“They were looking to works from wartime too, connecting with another time of terrifying, unprecedented change, and the surgeon’s mask in Barbara Hepworth’s Surgeon Waiting struck a chord because of Coronavirus.”
Summing up her reaction to the selections, Beatrice says: “While there were some I expected them to choose, there were surprises too. All the women artists went through from the choices, which I was particularly pleased to see.”
Aside from the public choices, Beatrice is keen to highlight the York Art Gallery acquisitions on show, such as a series of works by Jade Montserrat (born 1987) acquired through the Contemporary Art Society in 2020.
“We’re always looking at our collections policy, always seeking to achieve a more diverse representation, though that doesn’t preclude the Grimshaw acquisition, because we’re also always looking out for great works too.
“Jade Montserrat is a contemporary artist, whose work is inspired by growing up in Scarborough. She’s brave, bold and fearless and we’re excited that she’s represented in our collection.”
Look out too for a work with a new attribution: St John The Baptist, now accredited to the 17th century Flemish artist Hendrik de Somer. “Art Detective have come up with a very persuasive attribution for that painting,” says Beatrice. “There are not many examples of his work in this country, so that’s exciting.”
In the central Madsen gallery is the Views of York & Yorkshire exhibition of city, country and coast: Beatrice Bertram’s choices of topographical paintings and works on paper, the latter selected with her exhibition assistant, Genevieve Stegner-Freitag, the Friends of York Art Gallery MA Research Scholar.
Works on show span William Marlow’s The Old Ouse Bridge, York, painted in 1763, to Ed Kluz’s View Of Exhibition Square, York, from 2012. At the heart of the show is York Art Gallery’s W.A. Evelyn Collection, donated to the gallery in 1931 from the estate of philanthropist Dr William Arthur Evelyn (1860-1935).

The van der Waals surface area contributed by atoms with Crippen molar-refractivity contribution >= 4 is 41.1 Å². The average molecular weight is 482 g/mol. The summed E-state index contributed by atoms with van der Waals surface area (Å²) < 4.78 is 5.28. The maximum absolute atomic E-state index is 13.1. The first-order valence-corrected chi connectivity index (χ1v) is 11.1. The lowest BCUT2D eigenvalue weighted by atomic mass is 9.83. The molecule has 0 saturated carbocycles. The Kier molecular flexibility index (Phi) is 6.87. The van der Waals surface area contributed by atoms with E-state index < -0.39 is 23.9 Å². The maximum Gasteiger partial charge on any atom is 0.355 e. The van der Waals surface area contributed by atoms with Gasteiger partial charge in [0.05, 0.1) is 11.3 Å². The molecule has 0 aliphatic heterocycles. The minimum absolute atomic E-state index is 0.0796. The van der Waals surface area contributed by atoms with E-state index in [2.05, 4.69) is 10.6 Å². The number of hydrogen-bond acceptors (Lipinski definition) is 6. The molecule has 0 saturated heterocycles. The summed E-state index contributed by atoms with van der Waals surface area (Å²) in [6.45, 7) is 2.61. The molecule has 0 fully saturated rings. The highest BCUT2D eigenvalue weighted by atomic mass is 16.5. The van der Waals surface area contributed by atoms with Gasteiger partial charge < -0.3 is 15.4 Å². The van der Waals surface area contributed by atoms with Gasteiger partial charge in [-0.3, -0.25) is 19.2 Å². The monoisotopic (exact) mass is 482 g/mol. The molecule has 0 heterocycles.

As his collection of 1,500 prints, watercolours, drawings and engravings focused on York and Yorkshire, the gallery has since added further works of York and beyond the city walls, expanding the collection to 4,000, aided by the Evelyn Award annual competition that elicited new works too.
Among the highlights is the gallery acquisition on show for the first time, Anthony Vandyke Copley Fielding’s Rivaulx Abbey. Shouldn’t that be Rievaulx Abbey? “Artistic licence!” says Beatrice.
Along with works by JMW Turner (Fountains Abbey), Letitia Marion Hamilton, John Piper, Thomas Rowlandson, Ethel Walker and Joseph Alfred Terry, Grinton artist Michael Bilton’s Approaching Storm Over Calver Hill leaps out too.
“Combining canvas, oil, enamel and paper, it shows a disused quarry with post-industrial marks and pits from former lead mines, and by using different materials, Bilton makes it look like it’s constantly moving, and you can really feel like a storm is approaching,” says Beatrice.
Exhibition assistant Genevieve set to work on selecting 12 works from the Evelyn Collection for conservation. “For the most part, the prints were in pretty good condition but not exhibitable but with the Friends’ help, 12 have been restored that had never been exhibited before,” she says.
“I was looking for works that were not only in good condition but also works from the same period, the mid-19th century, in three specific genres: Picturesque, Realist and Topographical.”